Yes you are a beast, thank you very much for this course and all the help <3
So in this case the "you have on = you are wearing" equivalence is just the same as in English?
What is the purpose of having both "Du" (you) and ""dig" (you) in a sentence like this?
The verb har på sig means 'to wear' in Swedish. It's both a particle verb (which means på must always be stressed) and a reflexive verb.
The reflexive particle changes with person.
Jag har på mig. I am wearing.
Du har på dig. You are wearing.
Hon/han har på sig. She/he is wearing.
Vi har på oss. We are wearing.
Ni har på er. You are wearing.
De har på sig. They are wearing.
Would a literal, word-for-word translation give "You have on yourself [piece of clothing]," which gives meaningfully "You are wearing [clothing]?"
Thanks, this is really helpful, consider adding this to the lesson for this course? (I notice it's blank now)
Also if you could edit your original comment "ha på sig" to "har på sig" might pre-empt a ton of trouble!
Thanks, yes I know I should add it to the lesson, just too much to do with the course so some things don't get done.
EDIT: It's been added, link here: https://www.duolingo.com/skill/sv/Verbs:-Present-3
No problem, I think you've done a great job! Keep up the great work. I've been in sweden for 6 months and I've learnt more in my 15 days on duolingo than I have in that whole six months! TACK SÅ MYCKET!
It appears that the object pronouns are the same as the reflexive pronouns, with the exception of the 3rd person sing/plur. 'sig'
I am confused too. When did 'sig' come to play? I haven't met this word yet. It seems that we have to use the reflexive pronoun here, but for 'it' it is 'den/det' and for 'them' it is 'dem'
No, the reflexive pronoun for den/det and de is also sig. I made a list in one of my previous comments on this page.
This makes ense for me ! It's like I would say in Romanian: a avea pe tine, like to have on you :)
I was having trouble with this until I translated it in my head as:
"You have on yourself my sweater" Like "You have put-upon yourself" or "You have adorned yourself (with) my sweater"
It's a bit cumbersome in English, I suppose, but it makes it easier for me to make sense of it
"Shirt" was marked as correct but "jumper" or "pullover" (british) is more accurate. I have been corrected by my tame Swede ;-)
Jumper and pullover are also accepted answers. Unfortunately at least in the US, they (at least some people) use shirt to mean pretty much any kind of clothing worn on the upper body, (except like jackets and ties) so we have to accept that too. But I definitely agree with you that jumper is a better translation than shirt.
>at least in the U.S.
Do you know which U.S. dialect this would be in? I've never heard of this (although I have heard of using "pants" for everything on the lower half of the body).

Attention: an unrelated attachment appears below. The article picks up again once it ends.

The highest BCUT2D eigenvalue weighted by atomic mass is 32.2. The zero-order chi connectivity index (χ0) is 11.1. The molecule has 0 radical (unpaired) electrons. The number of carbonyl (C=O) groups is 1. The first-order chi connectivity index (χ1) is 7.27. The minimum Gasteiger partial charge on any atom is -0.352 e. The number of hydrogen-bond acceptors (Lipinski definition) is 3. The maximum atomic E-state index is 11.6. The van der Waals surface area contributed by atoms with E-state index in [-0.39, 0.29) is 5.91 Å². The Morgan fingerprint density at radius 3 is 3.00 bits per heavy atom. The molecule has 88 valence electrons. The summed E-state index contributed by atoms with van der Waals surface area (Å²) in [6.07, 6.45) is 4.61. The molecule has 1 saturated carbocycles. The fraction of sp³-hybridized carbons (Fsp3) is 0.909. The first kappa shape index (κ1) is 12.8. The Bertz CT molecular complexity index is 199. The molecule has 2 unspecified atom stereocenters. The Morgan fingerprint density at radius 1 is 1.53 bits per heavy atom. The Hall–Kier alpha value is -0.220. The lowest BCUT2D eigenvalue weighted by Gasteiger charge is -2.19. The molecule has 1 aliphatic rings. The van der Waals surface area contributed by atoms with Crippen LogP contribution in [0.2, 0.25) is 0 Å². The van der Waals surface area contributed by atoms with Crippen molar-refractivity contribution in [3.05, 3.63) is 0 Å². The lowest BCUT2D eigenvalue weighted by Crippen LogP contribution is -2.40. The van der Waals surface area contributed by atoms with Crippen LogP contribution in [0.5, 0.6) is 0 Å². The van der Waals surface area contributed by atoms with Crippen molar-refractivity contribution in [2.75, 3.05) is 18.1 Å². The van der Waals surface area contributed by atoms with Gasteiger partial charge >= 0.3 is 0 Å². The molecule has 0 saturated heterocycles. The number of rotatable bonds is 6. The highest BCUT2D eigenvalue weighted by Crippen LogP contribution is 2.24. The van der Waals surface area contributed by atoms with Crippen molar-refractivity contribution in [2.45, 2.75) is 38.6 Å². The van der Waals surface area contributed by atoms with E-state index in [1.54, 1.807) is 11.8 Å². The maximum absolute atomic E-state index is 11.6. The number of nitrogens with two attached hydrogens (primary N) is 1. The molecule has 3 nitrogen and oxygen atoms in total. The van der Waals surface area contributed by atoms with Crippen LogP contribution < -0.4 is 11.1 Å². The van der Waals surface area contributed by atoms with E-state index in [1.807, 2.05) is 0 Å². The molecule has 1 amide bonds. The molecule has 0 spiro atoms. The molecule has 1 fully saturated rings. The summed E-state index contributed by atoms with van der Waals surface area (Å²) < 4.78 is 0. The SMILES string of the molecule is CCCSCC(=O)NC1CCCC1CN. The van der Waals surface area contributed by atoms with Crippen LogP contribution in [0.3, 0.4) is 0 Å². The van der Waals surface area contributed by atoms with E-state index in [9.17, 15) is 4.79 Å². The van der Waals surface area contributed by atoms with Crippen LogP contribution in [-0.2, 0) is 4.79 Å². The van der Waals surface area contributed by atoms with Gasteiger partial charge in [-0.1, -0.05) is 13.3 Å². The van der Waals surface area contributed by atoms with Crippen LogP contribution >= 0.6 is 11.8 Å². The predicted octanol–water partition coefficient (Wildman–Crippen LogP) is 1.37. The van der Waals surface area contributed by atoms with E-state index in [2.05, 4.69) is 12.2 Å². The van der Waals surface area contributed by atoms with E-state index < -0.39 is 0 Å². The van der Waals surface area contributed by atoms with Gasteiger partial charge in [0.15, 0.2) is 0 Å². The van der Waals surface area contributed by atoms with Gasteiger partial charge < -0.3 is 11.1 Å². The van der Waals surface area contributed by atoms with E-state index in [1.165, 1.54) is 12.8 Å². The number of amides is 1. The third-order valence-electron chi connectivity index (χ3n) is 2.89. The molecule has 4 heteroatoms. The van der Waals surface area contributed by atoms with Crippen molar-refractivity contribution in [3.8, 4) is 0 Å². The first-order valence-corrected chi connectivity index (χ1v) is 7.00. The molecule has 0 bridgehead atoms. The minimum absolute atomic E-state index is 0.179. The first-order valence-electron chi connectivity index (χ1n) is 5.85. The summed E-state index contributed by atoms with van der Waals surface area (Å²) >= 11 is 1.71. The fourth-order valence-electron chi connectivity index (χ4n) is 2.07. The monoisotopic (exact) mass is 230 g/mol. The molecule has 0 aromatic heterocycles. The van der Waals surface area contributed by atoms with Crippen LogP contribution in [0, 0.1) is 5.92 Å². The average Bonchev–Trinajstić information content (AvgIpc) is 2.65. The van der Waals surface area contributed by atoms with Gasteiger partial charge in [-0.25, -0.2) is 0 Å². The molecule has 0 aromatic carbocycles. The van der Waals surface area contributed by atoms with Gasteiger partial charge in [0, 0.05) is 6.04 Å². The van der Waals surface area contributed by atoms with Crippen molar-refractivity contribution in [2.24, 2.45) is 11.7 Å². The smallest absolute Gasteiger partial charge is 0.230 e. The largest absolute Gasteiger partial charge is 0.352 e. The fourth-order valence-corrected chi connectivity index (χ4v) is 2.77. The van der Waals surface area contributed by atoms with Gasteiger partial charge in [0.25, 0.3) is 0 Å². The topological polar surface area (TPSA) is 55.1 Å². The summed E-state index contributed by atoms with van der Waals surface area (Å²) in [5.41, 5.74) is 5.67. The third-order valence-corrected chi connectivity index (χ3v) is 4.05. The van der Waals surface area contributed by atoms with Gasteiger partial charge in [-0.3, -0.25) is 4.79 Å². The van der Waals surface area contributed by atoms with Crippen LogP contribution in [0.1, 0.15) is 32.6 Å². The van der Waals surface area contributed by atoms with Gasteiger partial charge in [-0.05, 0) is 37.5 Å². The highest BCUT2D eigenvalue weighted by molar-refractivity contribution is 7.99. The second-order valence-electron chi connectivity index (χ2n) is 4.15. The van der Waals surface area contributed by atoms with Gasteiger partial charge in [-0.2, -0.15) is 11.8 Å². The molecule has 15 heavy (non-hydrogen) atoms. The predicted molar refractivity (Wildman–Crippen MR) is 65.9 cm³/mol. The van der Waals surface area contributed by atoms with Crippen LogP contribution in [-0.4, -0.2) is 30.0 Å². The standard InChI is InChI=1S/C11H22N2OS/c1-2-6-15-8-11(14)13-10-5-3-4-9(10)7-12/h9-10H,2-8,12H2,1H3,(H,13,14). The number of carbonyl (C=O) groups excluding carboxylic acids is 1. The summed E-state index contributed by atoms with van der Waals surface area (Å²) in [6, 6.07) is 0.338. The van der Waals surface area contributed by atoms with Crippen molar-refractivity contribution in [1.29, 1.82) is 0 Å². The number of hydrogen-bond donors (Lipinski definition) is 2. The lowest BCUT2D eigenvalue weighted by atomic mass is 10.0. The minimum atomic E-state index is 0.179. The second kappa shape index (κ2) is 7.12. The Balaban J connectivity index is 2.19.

My friend in Oregon says this. I'm sure others will chime in here too if they see this question, since I've heard it from a lot of people on here. (when the course was new, we didn't accept this translation and users were going berserk until we added it everywhere).
A cardigan is a type of sweater, sure, but I don't think there's any overlap like with 'shirt' (where some speakers think all sweaters are shirts). A cardigan is always en kofta or en cardigan in Swedish.
"You have on you my sweater" In sentance it clearly sais på dig.Why its incorect when dig means you?
Because saying "You have on you ..." wouldn't be proper English. You have to translate semantically and that would be "You are wearing ...". You would be right on literal translation though.
That sentence isn't grammatically incorrect English, and it seems to me that it should be accepted as a valid answer even if it isn't the best possible translation of the Swedish phrase.
well technically proper English would be 'You have on yourself my jumper', but still the word order is wrong. I also have the bad habit of transliterating in duolingo since its what I do in class and the teachers never mind ^^
Think of it more like early modern English "Thou (Du) hast (har) på (on) dig (thee)"
It maps on perfectly, and sounds very similar.
So does "har på dig" means '...are wearing' all the time? I know it literally means 'have on you'.
Why can't i say "You wear my shirt?" I thought swedish didnt show the difference between "are (verb)ing" and "(verb)"
Any meaning for only på??? Is " har på dig" a phrase?? But we know dig means you..
It's a phrasal verb, a verb consisting of several words, like the English "turn down" or "run into". "På" on its own pretty much means "on".
Trying to trill the r in tröja is kind of hard. It isn't so perfect and I know it isn't the same like the Spanish R.
Reads exactly like the Shakespearean English "Thou hast on thee, my jumper".